I came across this usage in the novel Lost Horizon by English writer James Hilton,Chapter 4.Here is the context.

Her concession evoked a formal bow from Chang. "But why not, madam?" he replied in his precise and flavored English. "Must we hold that because one religion is true, all others are bound to be false?"


Flavour can mean a kind, variety, or sort.

Flavoured English refers to different types of English e.g. different dialects, or English that is influenced by another language, or accent of some type e.g. Dutch-flavoured, Finnish-flavoured, locally-flavoured, internationally-flavoured... I even found the expression full-flavoured English idiom in English Translation and Classical Reception: Towards a New Literary History By Stuart Gillespie

Chang's English is described as being "precise and perhaps too accurate" and "perfect" in Chapter 3, and so that would be the flavour of his English - perfect, precise and too accurate, i.e. unnatural, probably too formal, most likely not including contractions and other features of connected speech.

The author never mentions what accent or dialect Chang speaks, and I've always assumed he spoke RP with a Chinese accent, but other readers may interpret perfect, precise and accurate as implying no Chinese accent at all.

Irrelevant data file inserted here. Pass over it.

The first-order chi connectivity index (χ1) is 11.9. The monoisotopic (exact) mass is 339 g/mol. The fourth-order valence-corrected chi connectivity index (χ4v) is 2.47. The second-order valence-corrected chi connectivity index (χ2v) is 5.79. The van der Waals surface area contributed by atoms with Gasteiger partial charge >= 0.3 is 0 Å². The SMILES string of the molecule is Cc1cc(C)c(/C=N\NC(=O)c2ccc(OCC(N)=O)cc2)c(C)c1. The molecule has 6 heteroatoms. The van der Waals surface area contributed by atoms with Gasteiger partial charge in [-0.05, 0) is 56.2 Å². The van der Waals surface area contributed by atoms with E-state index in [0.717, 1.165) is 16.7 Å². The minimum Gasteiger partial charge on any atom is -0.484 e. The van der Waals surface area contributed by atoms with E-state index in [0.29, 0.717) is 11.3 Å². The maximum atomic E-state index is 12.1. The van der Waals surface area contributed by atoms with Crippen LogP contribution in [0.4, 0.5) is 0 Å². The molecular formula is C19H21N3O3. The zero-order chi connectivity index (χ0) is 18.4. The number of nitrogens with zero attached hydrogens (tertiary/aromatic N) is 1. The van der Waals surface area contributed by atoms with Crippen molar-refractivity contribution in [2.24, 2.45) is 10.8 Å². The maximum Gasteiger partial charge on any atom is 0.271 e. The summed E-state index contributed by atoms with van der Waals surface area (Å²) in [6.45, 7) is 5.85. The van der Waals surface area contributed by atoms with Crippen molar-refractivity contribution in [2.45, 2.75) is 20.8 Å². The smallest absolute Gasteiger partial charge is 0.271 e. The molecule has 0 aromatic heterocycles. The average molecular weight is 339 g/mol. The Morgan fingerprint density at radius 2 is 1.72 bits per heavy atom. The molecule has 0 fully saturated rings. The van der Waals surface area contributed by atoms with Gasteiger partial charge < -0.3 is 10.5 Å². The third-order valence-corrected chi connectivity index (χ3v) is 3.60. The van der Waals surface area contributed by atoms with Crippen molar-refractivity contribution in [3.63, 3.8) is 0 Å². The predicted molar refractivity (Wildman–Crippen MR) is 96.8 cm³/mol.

The word flavored there would be a figurative usage and refers to the presence of a sprinkling of features that reflect a certain accent, dialect and/or a particular social stratum. It is normally used in concert with a descriptor, such as Spanish-flavored.

  • Thanks.In the Chinese edition of this book,the translator has rendered it as 地道,which means his English is natural and authentic.So i'm bit of confused. – dubina Aug 31 '18 at 18:16
  • Does the translator render precise and flavored as 地道 or is precise rendered separately? – Tᴚoɯɐuo Aug 31 '18 at 19:07
  • @dubina: Chang's English in the book is impeccable. – Tᴚoɯɐuo Aug 31 '18 at 19:23
  • In the book,the translator renders precise and flavored as ‘准确 and 地道'.’准确‘ means 'precise' in Chinese.'地道' means natural. – dubina Sep 1 '18 at 1:22

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